Telegram, the messaging app which allows for on-the-fly secret encrypted messages to be sent from mobile phones, seems to be playing a game of cat-and-mouse with jihadis, removing any accounts they find which are being used to promote extremist behaviour.
In early October, the BBC reported that just as Telegram announced its ‘Channels' feature, the extremist group IS had created its own, and the channel quickly gained a following of around 4,500 people.
Any ‘Channel' that gains media attention quickly gets removed, once another seems to popup, it gets announced on IS's Twitter channels and the cycle starts again.
The use of these ‘Channels' would presumably allow for easy broadcasting of messages to any supporters from around the world. According to the BBC, the same message would then appear on Twitter a few minutes later.
Based in Berlin and operating under the guise of being a “faster and more secure” version of WhatsApp, the app boasts two layers of encryption and has a range of features which allow for ‘self-destructing' media which can't be sent on, for example.
Presumably reacting to the Snowden revelations, where the NSA was found to be listening in to communications in the US and Europe en-masse, several tech companies have decided to release secure communication apps, hoping to break into the mainstream.
But now there's a debate: How much oversight should the government have? And how much privacy can be expected while still ensuring security? And law enforcement agencies are grappling with the trend.
The row over encryption and backdoors has once again been brought into the spotlight, showing that criminals do use encrypted communications to talk to each other in the field, encryption has come under fire - according to The Intercept, citing French newspaper Le Monde, communications about the atrocity in Paris last Friday were sent using bog-standard SMS text messages.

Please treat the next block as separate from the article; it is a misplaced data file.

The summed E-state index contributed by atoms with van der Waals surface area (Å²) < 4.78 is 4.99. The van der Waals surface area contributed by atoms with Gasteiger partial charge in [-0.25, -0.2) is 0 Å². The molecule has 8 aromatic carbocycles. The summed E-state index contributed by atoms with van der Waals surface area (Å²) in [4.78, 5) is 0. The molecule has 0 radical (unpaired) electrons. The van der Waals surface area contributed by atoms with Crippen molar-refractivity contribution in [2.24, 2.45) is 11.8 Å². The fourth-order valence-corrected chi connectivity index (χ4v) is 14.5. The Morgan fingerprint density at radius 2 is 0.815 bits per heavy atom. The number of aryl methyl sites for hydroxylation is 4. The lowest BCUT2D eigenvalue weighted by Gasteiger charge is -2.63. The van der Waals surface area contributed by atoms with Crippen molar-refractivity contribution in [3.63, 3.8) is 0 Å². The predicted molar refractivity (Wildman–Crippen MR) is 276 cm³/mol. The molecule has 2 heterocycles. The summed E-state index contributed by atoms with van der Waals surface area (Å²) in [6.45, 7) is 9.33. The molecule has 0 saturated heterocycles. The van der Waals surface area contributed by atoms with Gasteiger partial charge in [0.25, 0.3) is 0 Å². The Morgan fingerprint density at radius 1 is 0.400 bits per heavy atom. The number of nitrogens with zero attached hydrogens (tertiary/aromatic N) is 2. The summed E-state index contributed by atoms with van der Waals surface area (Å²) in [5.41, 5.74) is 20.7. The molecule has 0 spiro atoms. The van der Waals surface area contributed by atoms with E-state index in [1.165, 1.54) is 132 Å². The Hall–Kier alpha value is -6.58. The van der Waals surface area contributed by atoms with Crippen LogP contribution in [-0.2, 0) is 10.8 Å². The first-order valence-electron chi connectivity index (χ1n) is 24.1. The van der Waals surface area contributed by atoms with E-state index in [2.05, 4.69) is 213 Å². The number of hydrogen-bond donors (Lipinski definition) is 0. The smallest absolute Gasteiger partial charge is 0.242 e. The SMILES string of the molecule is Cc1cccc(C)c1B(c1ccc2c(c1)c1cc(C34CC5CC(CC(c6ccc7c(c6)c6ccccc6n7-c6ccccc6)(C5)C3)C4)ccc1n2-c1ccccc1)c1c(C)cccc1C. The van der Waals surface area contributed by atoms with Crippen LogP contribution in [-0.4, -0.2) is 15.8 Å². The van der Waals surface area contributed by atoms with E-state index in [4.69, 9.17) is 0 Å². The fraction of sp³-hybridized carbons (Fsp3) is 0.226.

Speaking to CNNMoney, former NSA deputy director Chris Inglis said, "Encryption is one of many ways that an adversary, whether that's a criminal, a terrorist, a rogue nation, might use to hide their activities. I saw dozens of times - more than that, likely - across my career that, in fact, was an obstacle for us."
Dwayne Melancon, CTO of Tripwire commented - “The genie is out of the bottle on encryption, and recent proposals to outlaw it will not stop criminals. In fact, a ban is likely to have the opposite effect; encryption protects electronic financial transactions, private Internet communication and much of our national critical infrastructure. Encryption is so essential to the ability to communicate securely over the Internet that it is a fundamental requirement in a wide range of government regulations designed to protect sensitive data it from hackers, nation state attackers and others with malicious intentions. Anything we do to restrict or weaken encryption would weaken the mechanisms we use to secure the Internet.”
“The reality is that declaring encryption to be illegal won't stop people from using it. All crime is illegal and every day in the news we see the extraordinary lengths people go to in order to get around these restrictions. Furthermore, a ban on encryption would be completely ineffective at improving national security unless other nations follow suit, and I don't see that happening any time soon. Instead, the collateral damage an encryption ban could inflict on the nation's economy and on consumer privacy is hard to estimate.”